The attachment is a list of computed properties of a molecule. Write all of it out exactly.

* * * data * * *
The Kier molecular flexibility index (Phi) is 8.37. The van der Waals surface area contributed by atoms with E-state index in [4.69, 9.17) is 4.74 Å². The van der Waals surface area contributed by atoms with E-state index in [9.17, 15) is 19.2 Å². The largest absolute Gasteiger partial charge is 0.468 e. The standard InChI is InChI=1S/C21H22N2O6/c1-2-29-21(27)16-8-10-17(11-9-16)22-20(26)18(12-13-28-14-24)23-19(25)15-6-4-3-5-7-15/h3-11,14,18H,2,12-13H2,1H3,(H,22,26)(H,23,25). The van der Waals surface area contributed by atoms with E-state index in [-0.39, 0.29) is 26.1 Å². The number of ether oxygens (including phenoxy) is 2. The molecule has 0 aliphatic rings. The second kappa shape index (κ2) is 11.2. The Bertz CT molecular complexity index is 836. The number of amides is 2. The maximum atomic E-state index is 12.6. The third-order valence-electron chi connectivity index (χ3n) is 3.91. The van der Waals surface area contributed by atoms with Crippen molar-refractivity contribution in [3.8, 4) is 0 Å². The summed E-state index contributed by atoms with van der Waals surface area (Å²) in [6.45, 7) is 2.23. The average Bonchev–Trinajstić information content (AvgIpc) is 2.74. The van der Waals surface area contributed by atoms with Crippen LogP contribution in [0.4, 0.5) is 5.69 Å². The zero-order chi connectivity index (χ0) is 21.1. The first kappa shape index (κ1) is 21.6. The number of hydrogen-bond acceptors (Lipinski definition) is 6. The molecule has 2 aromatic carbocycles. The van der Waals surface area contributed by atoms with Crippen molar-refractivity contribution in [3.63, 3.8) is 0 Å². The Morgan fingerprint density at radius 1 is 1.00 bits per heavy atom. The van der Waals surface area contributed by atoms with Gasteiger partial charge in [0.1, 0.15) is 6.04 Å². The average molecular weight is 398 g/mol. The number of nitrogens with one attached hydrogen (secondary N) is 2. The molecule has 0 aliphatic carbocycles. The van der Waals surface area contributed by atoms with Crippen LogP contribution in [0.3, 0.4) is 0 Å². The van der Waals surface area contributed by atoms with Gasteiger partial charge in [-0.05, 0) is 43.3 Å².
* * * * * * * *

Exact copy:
The Kier molecular flexibility index (Phi) is 8.37. The van der Waals surface area contributed by atoms with E-state index in [4.69, 9.17) is 4.74 Å². The van der Waals surface area contributed by atoms with E-state index in [9.17, 15) is 19.2 Å². The largest absolute Gasteiger partial charge is 0.468 e. The standard InChI is InChI=1S/C21H22N2O6/c1-2-29-21(27)16-8-10-17(11-9-16)22-20(26)18(12-13-28-14-24)23-19(25)15-6-4-3-5-7-15/h3-11,14,18H,2,12-13H2,1H3,(H,22,26)(H,23,25). The van der Waals surface area contributed by atoms with E-state index in [-0.39, 0.29) is 26.1 Å². The number of ether oxygens (including phenoxy) is 2. The molecule has 0 aliphatic rings. The second kappa shape index (κ2) is 11.2. The Bertz CT molecular complexity index is 836. The number of amides is 2. The maximum atomic E-state index is 12.6. The third-order valence-electron chi connectivity index (χ3n) is 3.91. The van der Waals surface area contributed by atoms with Crippen molar-refractivity contribution in [3.8, 4) is 0 Å². The summed E-state index contributed by atoms with van der Waals surface area (Å²) in [6.45, 7) is 2.23. The average Bonchev–Trinajstić information content (AvgIpc) is 2.74. The van der Waals surface area contributed by atoms with Crippen LogP contribution in [0.4, 0.5) is 5.69 Å². The zero-order chi connectivity index (χ0) is 21.1. The first kappa shape index (κ1) is 21.6. The number of hydrogen-bond acceptors (Lipinski definition) is 6. The molecule has 2 aromatic carbocycles. The van der Waals surface area contributed by atoms with Crippen molar-refractivity contribution in [3.63, 3.8) is 0 Å². The Morgan fingerprint density at radius 1 is 1.00 bits per heavy atom. The van der Waals surface area contributed by atoms with Gasteiger partial charge in [0.1, 0.15) is 6.04 Å². The average molecular weight is 398 g/mol. The number of nitrogens with one attached hydrogen (secondary N) is 2. The molecule has 0 aliphatic carbocycles. The van der Waals surface area contributed by atoms with Crippen LogP contribution in [0.3, 0.4) is 0 Å². The van der Waals surface area contributed by atoms with Gasteiger partial charge in [-0.05, 0) is 43.3 Å².